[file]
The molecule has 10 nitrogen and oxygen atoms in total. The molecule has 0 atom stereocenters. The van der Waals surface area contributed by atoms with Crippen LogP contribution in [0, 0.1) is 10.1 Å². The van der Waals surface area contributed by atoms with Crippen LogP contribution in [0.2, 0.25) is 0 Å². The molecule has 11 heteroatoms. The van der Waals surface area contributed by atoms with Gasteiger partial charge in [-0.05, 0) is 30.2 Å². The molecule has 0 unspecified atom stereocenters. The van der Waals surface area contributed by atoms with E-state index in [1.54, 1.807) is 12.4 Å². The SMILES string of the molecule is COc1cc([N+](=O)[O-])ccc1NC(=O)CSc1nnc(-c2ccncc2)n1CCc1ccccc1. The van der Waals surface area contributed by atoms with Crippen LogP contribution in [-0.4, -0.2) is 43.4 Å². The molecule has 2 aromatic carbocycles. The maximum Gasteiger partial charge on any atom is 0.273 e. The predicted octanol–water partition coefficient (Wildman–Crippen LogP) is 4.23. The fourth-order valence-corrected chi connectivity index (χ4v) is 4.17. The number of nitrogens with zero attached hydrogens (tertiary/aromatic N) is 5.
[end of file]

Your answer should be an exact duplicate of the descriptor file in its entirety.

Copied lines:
The molecule has 10 nitrogen and oxygen atoms in total. The molecule has 0 atom stereocenters. The van der Waals surface area contributed by atoms with Crippen LogP contribution in [0, 0.1) is 10.1 Å². The van der Waals surface area contributed by atoms with Crippen LogP contribution in [0.2, 0.25) is 0 Å². The molecule has 11 heteroatoms. The van der Waals surface area contributed by atoms with Gasteiger partial charge in [-0.05, 0) is 30.2 Å². The molecule has 0 unspecified atom stereocenters. The van der Waals surface area contributed by atoms with E-state index in [1.54, 1.807) is 12.4 Å². The SMILES string of the molecule is COc1cc([N+](=O)[O-])ccc1NC(=O)CSc1nnc(-c2ccncc2)n1CCc1ccccc1. The van der Waals surface area contributed by atoms with Crippen LogP contribution in [-0.4, -0.2) is 43.4 Å². The molecule has 2 aromatic carbocycles. The maximum Gasteiger partial charge on any atom is 0.273 e. The predicted octanol–water partition coefficient (Wildman–Crippen LogP) is 4.23. The fourth-order valence-corrected chi connectivity index (χ4v) is 4.17. The number of nitrogens with zero attached hydrogens (tertiary/aromatic N) is 5.